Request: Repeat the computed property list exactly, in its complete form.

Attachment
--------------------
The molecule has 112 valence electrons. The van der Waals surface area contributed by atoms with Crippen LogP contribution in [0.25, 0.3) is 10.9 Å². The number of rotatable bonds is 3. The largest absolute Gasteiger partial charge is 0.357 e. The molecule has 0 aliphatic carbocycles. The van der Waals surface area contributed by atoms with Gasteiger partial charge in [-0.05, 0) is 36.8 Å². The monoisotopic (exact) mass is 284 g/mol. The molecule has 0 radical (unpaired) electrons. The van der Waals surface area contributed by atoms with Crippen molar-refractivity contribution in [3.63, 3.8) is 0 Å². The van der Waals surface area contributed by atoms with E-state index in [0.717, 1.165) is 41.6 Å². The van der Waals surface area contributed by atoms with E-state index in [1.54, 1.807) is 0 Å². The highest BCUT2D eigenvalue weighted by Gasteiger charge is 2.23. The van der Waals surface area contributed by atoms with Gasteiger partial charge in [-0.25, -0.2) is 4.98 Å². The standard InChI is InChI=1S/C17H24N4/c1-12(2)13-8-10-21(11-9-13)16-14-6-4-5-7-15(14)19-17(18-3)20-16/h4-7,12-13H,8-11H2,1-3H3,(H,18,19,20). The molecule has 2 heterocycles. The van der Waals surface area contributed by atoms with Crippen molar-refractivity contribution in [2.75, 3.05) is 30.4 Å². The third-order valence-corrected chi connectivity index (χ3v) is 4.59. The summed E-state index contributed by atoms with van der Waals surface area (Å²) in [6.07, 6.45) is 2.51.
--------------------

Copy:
The molecule has 112 valence electrons. The van der Waals surface area contributed by atoms with Crippen LogP contribution in [0.25, 0.3) is 10.9 Å². The number of rotatable bonds is 3. The largest absolute Gasteiger partial charge is 0.357 e. The molecule has 0 aliphatic carbocycles. The van der Waals surface area contributed by atoms with Gasteiger partial charge in [-0.05, 0) is 36.8 Å². The monoisotopic (exact) mass is 284 g/mol. The molecule has 0 radical (unpaired) electrons. The van der Waals surface area contributed by atoms with Crippen molar-refractivity contribution in [3.63, 3.8) is 0 Å². The van der Waals surface area contributed by atoms with E-state index in [0.717, 1.165) is 41.6 Å². The van der Waals surface area contributed by atoms with E-state index in [1.54, 1.807) is 0 Å². The highest BCUT2D eigenvalue weighted by Gasteiger charge is 2.23. The van der Waals surface area contributed by atoms with Gasteiger partial charge in [-0.25, -0.2) is 4.98 Å². The standard InChI is InChI=1S/C17H24N4/c1-12(2)13-8-10-21(11-9-13)16-14-6-4-5-7-15(14)19-17(18-3)20-16/h4-7,12-13H,8-11H2,1-3H3,(H,18,19,20). The molecule has 2 heterocycles. The van der Waals surface area contributed by atoms with Crippen molar-refractivity contribution in [2.75, 3.05) is 30.4 Å². The third-order valence-corrected chi connectivity index (χ3v) is 4.59. The summed E-state index contributed by atoms with van der Waals surface area (Å²) in [6.07, 6.45) is 2.51.